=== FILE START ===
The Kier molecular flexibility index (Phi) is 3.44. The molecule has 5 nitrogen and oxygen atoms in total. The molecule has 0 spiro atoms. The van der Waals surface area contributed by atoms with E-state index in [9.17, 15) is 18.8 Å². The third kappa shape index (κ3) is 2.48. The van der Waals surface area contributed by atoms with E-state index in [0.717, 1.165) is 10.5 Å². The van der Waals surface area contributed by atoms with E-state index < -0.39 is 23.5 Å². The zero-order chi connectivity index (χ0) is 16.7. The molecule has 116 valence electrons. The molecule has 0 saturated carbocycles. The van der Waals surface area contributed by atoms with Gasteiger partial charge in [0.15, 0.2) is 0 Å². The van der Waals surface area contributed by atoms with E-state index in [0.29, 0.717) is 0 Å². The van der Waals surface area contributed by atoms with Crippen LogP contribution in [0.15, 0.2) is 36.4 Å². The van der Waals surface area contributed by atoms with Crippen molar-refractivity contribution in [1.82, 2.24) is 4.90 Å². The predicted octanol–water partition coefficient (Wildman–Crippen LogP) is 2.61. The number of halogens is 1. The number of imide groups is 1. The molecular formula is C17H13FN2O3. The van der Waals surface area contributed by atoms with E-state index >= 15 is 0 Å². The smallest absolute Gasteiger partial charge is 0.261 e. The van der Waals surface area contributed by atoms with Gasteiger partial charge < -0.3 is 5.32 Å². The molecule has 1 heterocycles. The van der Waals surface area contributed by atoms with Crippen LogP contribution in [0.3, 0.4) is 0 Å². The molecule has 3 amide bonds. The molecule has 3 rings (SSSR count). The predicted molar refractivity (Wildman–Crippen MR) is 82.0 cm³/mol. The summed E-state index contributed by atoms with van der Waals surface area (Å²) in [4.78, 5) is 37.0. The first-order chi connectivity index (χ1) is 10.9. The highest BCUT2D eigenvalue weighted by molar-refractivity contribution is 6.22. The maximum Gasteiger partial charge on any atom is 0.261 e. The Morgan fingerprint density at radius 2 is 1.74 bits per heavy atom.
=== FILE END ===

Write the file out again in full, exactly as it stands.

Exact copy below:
The Kier molecular flexibility index (Phi) is 3.44. The molecule has 5 nitrogen and oxygen atoms in total. The molecule has 0 spiro atoms. The van der Waals surface area contributed by atoms with E-state index in [9.17, 15) is 18.8 Å². The third kappa shape index (κ3) is 2.48. The van der Waals surface area contributed by atoms with E-state index in [0.717, 1.165) is 10.5 Å². The van der Waals surface area contributed by atoms with E-state index < -0.39 is 23.5 Å². The zero-order chi connectivity index (χ0) is 16.7. The molecule has 116 valence electrons. The molecule has 0 saturated carbocycles. The van der Waals surface area contributed by atoms with Gasteiger partial charge in [0.15, 0.2) is 0 Å². The van der Waals surface area contributed by atoms with E-state index in [0.29, 0.717) is 0 Å². The van der Waals surface area contributed by atoms with Crippen LogP contribution in [0.15, 0.2) is 36.4 Å². The van der Waals surface area contributed by atoms with Crippen molar-refractivity contribution in [1.82, 2.24) is 4.90 Å². The predicted octanol–water partition coefficient (Wildman–Crippen LogP) is 2.61. The number of halogens is 1. The number of imide groups is 1. The molecular formula is C17H13FN2O3. The van der Waals surface area contributed by atoms with E-state index >= 15 is 0 Å². The smallest absolute Gasteiger partial charge is 0.261 e. The van der Waals surface area contributed by atoms with Gasteiger partial charge < -0.3 is 5.32 Å². The molecule has 1 heterocycles. The van der Waals surface area contributed by atoms with Crippen LogP contribution in [0.3, 0.4) is 0 Å². The molecule has 3 amide bonds. The molecule has 3 rings (SSSR count). The predicted molar refractivity (Wildman–Crippen MR) is 82.0 cm³/mol. The summed E-state index contributed by atoms with van der Waals surface area (Å²) in [4.78, 5) is 37.0. The first-order chi connectivity index (χ1) is 10.9. The highest BCUT2D eigenvalue weighted by molar-refractivity contribution is 6.22. The maximum Gasteiger partial charge on any atom is 0.261 e. The Morgan fingerprint density at radius 2 is 1.74 bits per heavy atom.